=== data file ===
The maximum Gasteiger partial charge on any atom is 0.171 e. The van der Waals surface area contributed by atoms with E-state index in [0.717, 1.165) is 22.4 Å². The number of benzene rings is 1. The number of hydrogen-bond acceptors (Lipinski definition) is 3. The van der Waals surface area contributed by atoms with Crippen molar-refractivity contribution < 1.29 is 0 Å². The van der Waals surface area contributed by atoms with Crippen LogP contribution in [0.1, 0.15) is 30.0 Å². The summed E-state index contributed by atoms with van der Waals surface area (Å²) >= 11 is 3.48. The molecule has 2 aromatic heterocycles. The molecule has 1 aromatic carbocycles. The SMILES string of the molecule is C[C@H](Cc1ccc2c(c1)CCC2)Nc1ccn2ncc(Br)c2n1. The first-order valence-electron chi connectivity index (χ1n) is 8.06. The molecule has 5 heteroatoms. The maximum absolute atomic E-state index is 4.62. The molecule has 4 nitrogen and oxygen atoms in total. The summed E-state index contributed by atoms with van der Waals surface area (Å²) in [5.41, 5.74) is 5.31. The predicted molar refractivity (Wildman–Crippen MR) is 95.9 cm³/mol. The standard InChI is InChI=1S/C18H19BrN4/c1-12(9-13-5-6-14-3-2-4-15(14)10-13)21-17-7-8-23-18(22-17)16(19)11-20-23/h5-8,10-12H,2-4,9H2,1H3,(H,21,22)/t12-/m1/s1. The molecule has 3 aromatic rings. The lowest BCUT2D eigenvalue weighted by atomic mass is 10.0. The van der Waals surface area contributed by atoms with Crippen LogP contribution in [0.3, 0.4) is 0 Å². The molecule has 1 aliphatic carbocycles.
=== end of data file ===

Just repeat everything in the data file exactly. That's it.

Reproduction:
The maximum Gasteiger partial charge on any atom is 0.171 e. The van der Waals surface area contributed by atoms with E-state index in [0.717, 1.165) is 22.4 Å². The number of benzene rings is 1. The number of hydrogen-bond acceptors (Lipinski definition) is 3. The van der Waals surface area contributed by atoms with Crippen molar-refractivity contribution < 1.29 is 0 Å². The van der Waals surface area contributed by atoms with Crippen LogP contribution in [0.1, 0.15) is 30.0 Å². The summed E-state index contributed by atoms with van der Waals surface area (Å²) >= 11 is 3.48. The molecule has 2 aromatic heterocycles. The molecule has 1 aromatic carbocycles. The SMILES string of the molecule is C[C@H](Cc1ccc2c(c1)CCC2)Nc1ccn2ncc(Br)c2n1. The first-order valence-electron chi connectivity index (χ1n) is 8.06. The molecule has 5 heteroatoms. The maximum absolute atomic E-state index is 4.62. The molecule has 4 nitrogen and oxygen atoms in total. The summed E-state index contributed by atoms with van der Waals surface area (Å²) in [5.41, 5.74) is 5.31. The predicted molar refractivity (Wildman–Crippen MR) is 95.9 cm³/mol. The standard InChI is InChI=1S/C18H19BrN4/c1-12(9-13-5-6-14-3-2-4-15(14)10-13)21-17-7-8-23-18(22-17)16(19)11-20-23/h5-8,10-12H,2-4,9H2,1H3,(H,21,22)/t12-/m1/s1. The molecule has 3 aromatic rings. The lowest BCUT2D eigenvalue weighted by atomic mass is 10.0. The van der Waals surface area contributed by atoms with Crippen LogP contribution in [0.3, 0.4) is 0 Å². The molecule has 1 aliphatic carbocycles.